California’s Medical Injury Compensation Reform Act (MICRA) has been the blueprint used by states to reform their medical professional liability (MPL) markets since its enactment in 1976. In part, the landmark legislation helps reduce MPL premiums and increase the availability of coverage for physicians by capping noneconomic damages at $250,000.
A pending ballot initiative in California now aims to increase the cap. In this Best’s Review article by Milliman’s Susan Forray and Stephen Koca, the consultants examine the financial effects an increased cap can have on the state’s MPL industry. They also consider how other states with similar tort reforms may come into the crosshairs.
Here is an excerpt:
Three dozen states have adopted some form of a cap on damages over the years, although in 12 of these states the cap has been overturned or otherwise invalidated, and remains overturned in most of these cases. And while these caps are often less effective than California’s, either because of higher limits or exceptions, they followed MICRA’s lead and reduced costs in many MPL markets.
Texas is perhaps the best example of a state whose MPL premium has been reduced by the effects of a cap on noneconomic damages. MPL premiums in Texas had been in close step with national trends until 2003, the year reforms were enacted in the state. Premiums declined relative to national levels a year after reforms were enacted, and continued to moderate for several years.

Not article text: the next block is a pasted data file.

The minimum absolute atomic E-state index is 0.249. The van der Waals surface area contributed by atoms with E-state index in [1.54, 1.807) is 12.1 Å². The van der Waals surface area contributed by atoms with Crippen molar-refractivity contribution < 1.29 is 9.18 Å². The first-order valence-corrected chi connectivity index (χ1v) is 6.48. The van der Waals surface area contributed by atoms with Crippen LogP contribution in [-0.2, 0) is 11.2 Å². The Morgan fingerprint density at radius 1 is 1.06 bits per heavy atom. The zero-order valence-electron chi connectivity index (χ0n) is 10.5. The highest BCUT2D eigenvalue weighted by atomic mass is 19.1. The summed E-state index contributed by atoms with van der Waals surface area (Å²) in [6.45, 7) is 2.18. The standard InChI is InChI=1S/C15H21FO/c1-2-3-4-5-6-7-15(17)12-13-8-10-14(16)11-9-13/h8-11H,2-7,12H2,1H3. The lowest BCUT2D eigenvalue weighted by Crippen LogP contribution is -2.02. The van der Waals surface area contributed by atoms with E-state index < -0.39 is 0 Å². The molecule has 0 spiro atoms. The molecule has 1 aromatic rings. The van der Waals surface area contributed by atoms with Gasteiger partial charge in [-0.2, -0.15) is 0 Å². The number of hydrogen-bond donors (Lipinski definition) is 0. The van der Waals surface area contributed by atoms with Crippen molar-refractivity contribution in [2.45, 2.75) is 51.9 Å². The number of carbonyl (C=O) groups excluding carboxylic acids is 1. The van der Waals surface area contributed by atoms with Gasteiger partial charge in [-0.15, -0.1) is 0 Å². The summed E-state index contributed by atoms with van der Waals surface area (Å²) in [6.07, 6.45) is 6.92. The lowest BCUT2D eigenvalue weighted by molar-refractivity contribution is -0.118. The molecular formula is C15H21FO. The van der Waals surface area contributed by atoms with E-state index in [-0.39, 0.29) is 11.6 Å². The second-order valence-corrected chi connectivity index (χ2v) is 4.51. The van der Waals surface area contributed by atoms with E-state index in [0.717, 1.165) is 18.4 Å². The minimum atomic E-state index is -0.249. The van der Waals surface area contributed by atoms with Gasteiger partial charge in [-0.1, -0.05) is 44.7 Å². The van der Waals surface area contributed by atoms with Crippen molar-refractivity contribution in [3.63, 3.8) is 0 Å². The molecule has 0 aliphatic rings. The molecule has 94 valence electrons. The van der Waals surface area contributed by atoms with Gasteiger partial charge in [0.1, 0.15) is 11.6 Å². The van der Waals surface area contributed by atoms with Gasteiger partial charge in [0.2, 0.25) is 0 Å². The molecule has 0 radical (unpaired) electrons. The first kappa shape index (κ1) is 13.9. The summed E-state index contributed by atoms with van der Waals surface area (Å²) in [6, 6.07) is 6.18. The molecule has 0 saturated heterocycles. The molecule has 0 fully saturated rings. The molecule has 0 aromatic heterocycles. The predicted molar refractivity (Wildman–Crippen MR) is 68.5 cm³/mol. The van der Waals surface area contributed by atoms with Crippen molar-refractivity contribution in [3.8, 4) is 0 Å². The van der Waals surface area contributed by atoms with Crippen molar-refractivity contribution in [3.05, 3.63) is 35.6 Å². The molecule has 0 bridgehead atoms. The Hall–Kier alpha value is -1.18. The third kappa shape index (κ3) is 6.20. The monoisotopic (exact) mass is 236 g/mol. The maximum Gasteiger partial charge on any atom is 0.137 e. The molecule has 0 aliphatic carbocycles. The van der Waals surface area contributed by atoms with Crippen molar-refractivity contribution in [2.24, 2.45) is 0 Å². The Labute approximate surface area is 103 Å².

While nationwide premium per physician is approximately 25% less than in 2003, MPL premiums in Texas have fallen by more than 60% since that time—a clear demonstration of the impact that reforms have had on the MPL costs in the state, and a warning sign of potential increases that could be seen in California if the cap is increased.
For more perspective on the impact a higher cap would have on MPL claims, read Stephen’s article “The end of an era for noneconomic caps?”
In recent legislative proposals in Florida and Georgia, lawmakers have sought to establish a patient compensation system (PCS) as an alternative to litigation for compensating patients with injuries that could have been avoided under alternative healthcare (referred to as “medical injuries” within the legislation).
Proponents say offering a PCS as an alternative to litigation could lead to faster outcomes with claims. Advocates claim that faster claim resolutions and less attorney involvement would ultimately reduce overall costs, while providing access to compensation for more patients. They also argue that this system would benefit claimants with minor injuries, who are frequently excluded under the current system, because their claims generally do not result in the kind of large monetary awards that make taking a medical professional liability (MPL) case cost-effective for plaintiff attorneys.
Can PCSs really provide the many benefits, in cost savings, fairness, greater access, and efficiencies, that their proponents claim? This article by Christine Fleming, Eric Wunder, and Susan Forray offers some perspective.
This article was originally published in Inside Medical Liability, First Quarter 2014.